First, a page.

For years organisations have, as part of organisational learning, sought to identify “good practices” in other organisations that could be implemented in their own. But they have often found difficulty in doing this. This is in part due to a lack of ready access to high quality, up-to-date repositories of this information. But it is also due, in my view, to weaknesses at source in the identification of these practices. Too often the basis on which such practices are identified is highly subjective. So a few suggestions:
1. If you are trying to identify “good” practices for use in your organisation, firstly be very clear why you are seeking them and what, as specifically as possible, it is that you are looking for. So for example, it could be that your organisation is struggling to improve the level of value you are delivering to a specific stakeholder group. It could be that you’ve looked at the drivers, or enablers, of that value realisation within your organisation and have identified the areas where you consider improvements would generate the increase in performance you are seeking. Armed with a clear identification of the aspects of value delivery performance that need improvement and the specific areas of organisational activity that need improvement you have a good starter for external learning. Then when looking at so called “good” practices in other organisations that relate to your area of interest, always look for empirical evidence that the so called “good” practice does in fact deliver the levels of stakeholder value that you are seeking to achieve in your organisation. Challenge the organisation concerned to fully demonstrate a clear cause and effect relationship between the practice or practices under consideration and clear, accurate data that shows the value delivery related performance they are achieving.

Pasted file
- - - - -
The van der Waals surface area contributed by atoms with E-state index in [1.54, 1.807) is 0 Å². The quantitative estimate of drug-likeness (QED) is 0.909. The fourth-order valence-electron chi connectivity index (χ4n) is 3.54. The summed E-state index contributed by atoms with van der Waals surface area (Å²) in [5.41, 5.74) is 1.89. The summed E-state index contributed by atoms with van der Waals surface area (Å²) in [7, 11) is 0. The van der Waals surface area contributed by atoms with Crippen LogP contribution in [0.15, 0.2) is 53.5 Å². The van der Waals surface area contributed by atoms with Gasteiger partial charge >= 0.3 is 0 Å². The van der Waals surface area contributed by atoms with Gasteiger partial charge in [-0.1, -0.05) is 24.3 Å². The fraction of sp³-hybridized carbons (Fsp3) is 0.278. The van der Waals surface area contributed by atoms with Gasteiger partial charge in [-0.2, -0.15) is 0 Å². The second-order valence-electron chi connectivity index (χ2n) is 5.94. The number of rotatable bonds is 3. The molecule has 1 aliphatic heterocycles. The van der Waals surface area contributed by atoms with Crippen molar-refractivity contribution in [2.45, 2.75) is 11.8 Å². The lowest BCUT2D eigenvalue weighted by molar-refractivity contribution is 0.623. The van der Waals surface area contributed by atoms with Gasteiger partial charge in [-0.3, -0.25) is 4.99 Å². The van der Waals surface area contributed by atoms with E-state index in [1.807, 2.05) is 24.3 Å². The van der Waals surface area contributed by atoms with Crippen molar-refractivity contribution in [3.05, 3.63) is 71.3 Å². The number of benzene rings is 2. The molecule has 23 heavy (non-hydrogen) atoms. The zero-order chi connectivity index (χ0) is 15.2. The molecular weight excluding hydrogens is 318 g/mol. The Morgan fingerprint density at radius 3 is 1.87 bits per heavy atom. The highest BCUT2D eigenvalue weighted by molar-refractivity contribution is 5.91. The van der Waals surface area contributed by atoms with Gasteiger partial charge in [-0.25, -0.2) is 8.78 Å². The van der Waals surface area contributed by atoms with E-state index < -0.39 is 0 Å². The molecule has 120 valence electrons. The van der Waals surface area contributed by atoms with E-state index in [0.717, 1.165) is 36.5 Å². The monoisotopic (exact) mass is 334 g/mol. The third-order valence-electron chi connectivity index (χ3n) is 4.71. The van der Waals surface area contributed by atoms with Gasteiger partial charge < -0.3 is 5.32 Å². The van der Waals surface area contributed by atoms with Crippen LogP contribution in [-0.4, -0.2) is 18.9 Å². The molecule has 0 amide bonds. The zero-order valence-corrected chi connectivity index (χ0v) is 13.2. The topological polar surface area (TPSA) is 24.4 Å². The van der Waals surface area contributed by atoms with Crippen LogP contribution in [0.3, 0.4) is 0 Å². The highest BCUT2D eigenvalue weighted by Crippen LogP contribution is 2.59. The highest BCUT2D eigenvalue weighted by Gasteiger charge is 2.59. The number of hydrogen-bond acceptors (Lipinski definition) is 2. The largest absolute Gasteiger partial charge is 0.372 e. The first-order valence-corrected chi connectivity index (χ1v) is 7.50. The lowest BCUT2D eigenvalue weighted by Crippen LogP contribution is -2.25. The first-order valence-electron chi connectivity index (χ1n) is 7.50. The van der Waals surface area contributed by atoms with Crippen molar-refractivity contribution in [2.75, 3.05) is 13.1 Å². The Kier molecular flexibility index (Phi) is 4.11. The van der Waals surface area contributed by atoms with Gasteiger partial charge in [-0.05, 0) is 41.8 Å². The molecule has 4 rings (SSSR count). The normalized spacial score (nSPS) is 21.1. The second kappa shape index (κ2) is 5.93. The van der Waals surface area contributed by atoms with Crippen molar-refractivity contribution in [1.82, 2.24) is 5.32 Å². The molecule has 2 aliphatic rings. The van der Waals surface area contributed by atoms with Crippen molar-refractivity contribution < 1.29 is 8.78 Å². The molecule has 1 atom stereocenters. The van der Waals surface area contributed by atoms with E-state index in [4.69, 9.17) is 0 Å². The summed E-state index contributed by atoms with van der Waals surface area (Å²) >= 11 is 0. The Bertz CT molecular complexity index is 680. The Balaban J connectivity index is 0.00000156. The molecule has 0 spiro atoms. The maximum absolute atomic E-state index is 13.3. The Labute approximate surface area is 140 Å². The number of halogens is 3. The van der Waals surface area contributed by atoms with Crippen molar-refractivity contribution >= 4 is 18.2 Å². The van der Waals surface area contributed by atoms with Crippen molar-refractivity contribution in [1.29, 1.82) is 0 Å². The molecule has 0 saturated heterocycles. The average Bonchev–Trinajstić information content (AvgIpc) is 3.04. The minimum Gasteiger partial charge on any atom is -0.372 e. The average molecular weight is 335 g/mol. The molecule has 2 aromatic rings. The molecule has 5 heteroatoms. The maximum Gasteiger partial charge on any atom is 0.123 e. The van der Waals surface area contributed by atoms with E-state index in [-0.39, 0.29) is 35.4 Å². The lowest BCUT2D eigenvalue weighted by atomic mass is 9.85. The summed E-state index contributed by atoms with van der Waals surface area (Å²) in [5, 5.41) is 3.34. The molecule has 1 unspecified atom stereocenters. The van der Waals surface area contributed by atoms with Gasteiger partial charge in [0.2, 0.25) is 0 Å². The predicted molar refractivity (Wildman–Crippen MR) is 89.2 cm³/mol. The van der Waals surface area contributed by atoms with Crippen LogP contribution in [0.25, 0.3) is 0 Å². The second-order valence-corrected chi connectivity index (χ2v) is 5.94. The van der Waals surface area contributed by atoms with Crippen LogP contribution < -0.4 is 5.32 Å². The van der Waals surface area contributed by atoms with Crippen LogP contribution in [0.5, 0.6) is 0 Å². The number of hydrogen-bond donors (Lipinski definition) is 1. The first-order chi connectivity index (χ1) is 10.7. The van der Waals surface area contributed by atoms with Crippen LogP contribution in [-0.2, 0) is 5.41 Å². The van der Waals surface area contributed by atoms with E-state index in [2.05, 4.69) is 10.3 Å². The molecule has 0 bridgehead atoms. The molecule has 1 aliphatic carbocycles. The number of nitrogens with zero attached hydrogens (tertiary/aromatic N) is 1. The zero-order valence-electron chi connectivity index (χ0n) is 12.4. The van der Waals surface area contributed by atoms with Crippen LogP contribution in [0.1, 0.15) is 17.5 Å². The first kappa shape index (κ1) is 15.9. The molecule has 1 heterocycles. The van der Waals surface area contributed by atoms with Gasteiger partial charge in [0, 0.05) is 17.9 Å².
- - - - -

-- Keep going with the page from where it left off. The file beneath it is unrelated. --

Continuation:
2. If you are trying to identify “good practices” in an organisation because it is part of your job to do so, then apply the same approach as above. In other words ensure that you only identify as a “good practice” one that consistently delivers exceptional results in terms of a specific stakeholder group or groups. Through probing questions check that the connection is clear and strong. Avoid any tenuous links that don’t stand up to proper scrutiny.
And for any seeking to adopt so called “good practices” in their own organisation, avoid the simple mistake of assuming that what works and delivers well in another organisation will do so in your own. The organisations concerned may be quite differenct in many key respects covering the external environment in which they operate, their internal environments, their products/services, culture, size, history etc etc.